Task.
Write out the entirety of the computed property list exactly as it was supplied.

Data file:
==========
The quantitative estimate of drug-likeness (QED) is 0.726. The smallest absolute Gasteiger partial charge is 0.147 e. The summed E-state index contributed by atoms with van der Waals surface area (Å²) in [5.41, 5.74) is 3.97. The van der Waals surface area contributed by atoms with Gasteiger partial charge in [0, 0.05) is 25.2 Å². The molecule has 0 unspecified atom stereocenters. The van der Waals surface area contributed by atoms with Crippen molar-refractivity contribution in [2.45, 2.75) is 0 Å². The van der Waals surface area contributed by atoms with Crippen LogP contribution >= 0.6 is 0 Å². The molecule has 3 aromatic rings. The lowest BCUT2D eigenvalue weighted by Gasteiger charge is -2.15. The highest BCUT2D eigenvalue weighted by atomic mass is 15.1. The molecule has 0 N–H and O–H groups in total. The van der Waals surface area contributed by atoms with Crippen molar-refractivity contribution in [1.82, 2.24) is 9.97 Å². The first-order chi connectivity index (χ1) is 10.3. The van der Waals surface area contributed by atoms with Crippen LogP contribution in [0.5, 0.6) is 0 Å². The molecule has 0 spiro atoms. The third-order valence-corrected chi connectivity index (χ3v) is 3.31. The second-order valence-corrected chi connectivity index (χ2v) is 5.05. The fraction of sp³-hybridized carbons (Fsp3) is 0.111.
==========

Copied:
The quantitative estimate of drug-likeness (QED) is 0.726. The smallest absolute Gasteiger partial charge is 0.147 e. The summed E-state index contributed by atoms with van der Waals surface area (Å²) in [5.41, 5.74) is 3.97. The van der Waals surface area contributed by atoms with Gasteiger partial charge in [0, 0.05) is 25.2 Å². The molecule has 0 unspecified atom stereocenters. The van der Waals surface area contributed by atoms with Crippen molar-refractivity contribution in [2.45, 2.75) is 0 Å². The van der Waals surface area contributed by atoms with Crippen LogP contribution >= 0.6 is 0 Å². The molecule has 3 aromatic rings. The lowest BCUT2D eigenvalue weighted by Gasteiger charge is -2.15. The highest BCUT2D eigenvalue weighted by atomic mass is 15.1. The molecule has 0 N–H and O–H groups in total. The van der Waals surface area contributed by atoms with Crippen molar-refractivity contribution in [1.82, 2.24) is 9.97 Å². The first-order chi connectivity index (χ1) is 10.3. The van der Waals surface area contributed by atoms with Crippen LogP contribution in [0.5, 0.6) is 0 Å². The molecule has 0 spiro atoms. The third-order valence-corrected chi connectivity index (χ3v) is 3.31. The second-order valence-corrected chi connectivity index (χ2v) is 5.05. The fraction of sp³-hybridized carbons (Fsp3) is 0.111.